Edinburgh Fringe 2022
Inspired by tales of Sir Lancelot and Robin Hood, plucky heroine Will Tell disguises herself as a knight and rides off on a chivalric quest to rescue her freedom-fighting dad from Baron Boris’s deepest darkest dungeon. Will knows how to stand up to tyrants but nothing has prepared her for when Boris’s daughter Edeltraut falls madly in love with her and wants to be rescued too. Madcap physical comedy with capers around castles, damsels in distress, a jaw-dropping joust and lots of original catchy musical numbers.
A hero’s quest, complete with feisty heroine, wicked villain and, of course, deepest darkest dungeons in which the heroine’s father languishes. And from where he must be rescued from.
This retelling of the William Tell story finds Wilhelm Tell in said dungeon having annoyed the wicked Baron Boris von Bummelkrachenhofer. Who, like all proper villains, has tricked him, failed to honour his promises and imprisoned him. But all is not lost as Wilhelm’s daughter, Wilhelmina, is determined to rescue him.
In disguise as Will von Pumpernickel, Wilhelmina sets off to find the wicked baron’s castle and rescue him, assisted by Rosina the donkey, who isn’t always quite as helpful as Wilhelmina would like!
Will Tell and the Big Bad Baron is written by Colin Granger of Anglo-Swiss company Fideri as a new telling of the great Swiss ‘Robin Hood’, who fought against the rule of the Austro-Hungarian empire and famously shot an apple off his child’s head with a crossbow.
It is a proper pantomime romp, with plenty of cackling, cheering and booing; fights, chases and moments of peril. There was no shortage of volunteers to go on stage to help Wilhelmina (Natasha Granger) don a suit of armour created from a motley collection of kitchen ware. Jack Faires as Baron Boris von Bummelkrachenhofer strode, minced and sashayed across the stage sporting some very fine sneering. Plus, later on, playing his own daughter, Edeltraut von Bummelkrachenhofer who falls in love with the disguised Wilhelmina and demands to also be rescued. The cast is completed by Rosina, the donkey and Prinz, the baron’s horse (who conveniently take one look at each other and are smitten).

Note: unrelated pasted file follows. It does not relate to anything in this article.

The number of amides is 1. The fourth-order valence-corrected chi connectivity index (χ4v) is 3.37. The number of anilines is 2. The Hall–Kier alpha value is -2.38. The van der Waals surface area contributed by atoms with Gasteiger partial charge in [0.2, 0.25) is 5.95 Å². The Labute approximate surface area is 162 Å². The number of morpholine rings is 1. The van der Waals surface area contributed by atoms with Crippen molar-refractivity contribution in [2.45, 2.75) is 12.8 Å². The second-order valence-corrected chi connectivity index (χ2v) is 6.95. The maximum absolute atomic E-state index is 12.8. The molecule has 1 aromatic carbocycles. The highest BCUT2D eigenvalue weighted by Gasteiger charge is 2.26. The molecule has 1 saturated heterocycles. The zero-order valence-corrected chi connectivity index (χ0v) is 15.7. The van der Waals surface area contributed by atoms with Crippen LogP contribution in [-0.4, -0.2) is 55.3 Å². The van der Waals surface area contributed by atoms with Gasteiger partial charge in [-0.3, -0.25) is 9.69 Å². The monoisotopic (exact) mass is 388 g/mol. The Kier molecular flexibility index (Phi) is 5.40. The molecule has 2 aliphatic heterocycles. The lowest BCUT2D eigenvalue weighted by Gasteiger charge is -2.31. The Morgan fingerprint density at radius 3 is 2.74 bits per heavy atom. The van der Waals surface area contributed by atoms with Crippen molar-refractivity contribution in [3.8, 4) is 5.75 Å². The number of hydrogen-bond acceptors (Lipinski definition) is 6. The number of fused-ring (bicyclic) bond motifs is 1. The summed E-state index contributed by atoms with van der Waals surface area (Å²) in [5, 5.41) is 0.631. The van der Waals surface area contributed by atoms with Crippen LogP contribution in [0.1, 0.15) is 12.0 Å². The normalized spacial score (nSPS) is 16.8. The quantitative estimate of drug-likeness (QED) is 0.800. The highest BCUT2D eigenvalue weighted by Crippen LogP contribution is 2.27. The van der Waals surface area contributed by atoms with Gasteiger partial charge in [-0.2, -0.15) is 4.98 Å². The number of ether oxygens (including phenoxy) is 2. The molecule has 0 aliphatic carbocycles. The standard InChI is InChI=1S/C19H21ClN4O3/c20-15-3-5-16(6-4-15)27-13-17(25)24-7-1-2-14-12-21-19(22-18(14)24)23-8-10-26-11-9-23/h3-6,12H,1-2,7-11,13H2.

The pace and energy never slack, everyone was cheering, booing or clapping whatever their age.
The real audience for this show is, of course, the children so after the show I sat down with Yergeniya and her two children, Maria (aged 7) and Charlie (aged 5) who had come because they had met Rosina, the donkey, out on the street and wanted to see more of her. They were very pleased she had such a central role in the play. Here are some of the things they said about the show:
Charlie said ‘we got to go on stage two times’: for Maria ‘it was funny, enjoyable and sometimes you get to go on the stage’. Between them they remembered every bit of the armour they had helped Wilhelmina with and then ‘the second time we helped save Edel!’.
Overall, this a great family show: energetic, pacey with plenty of opportunity to join in and let off steam.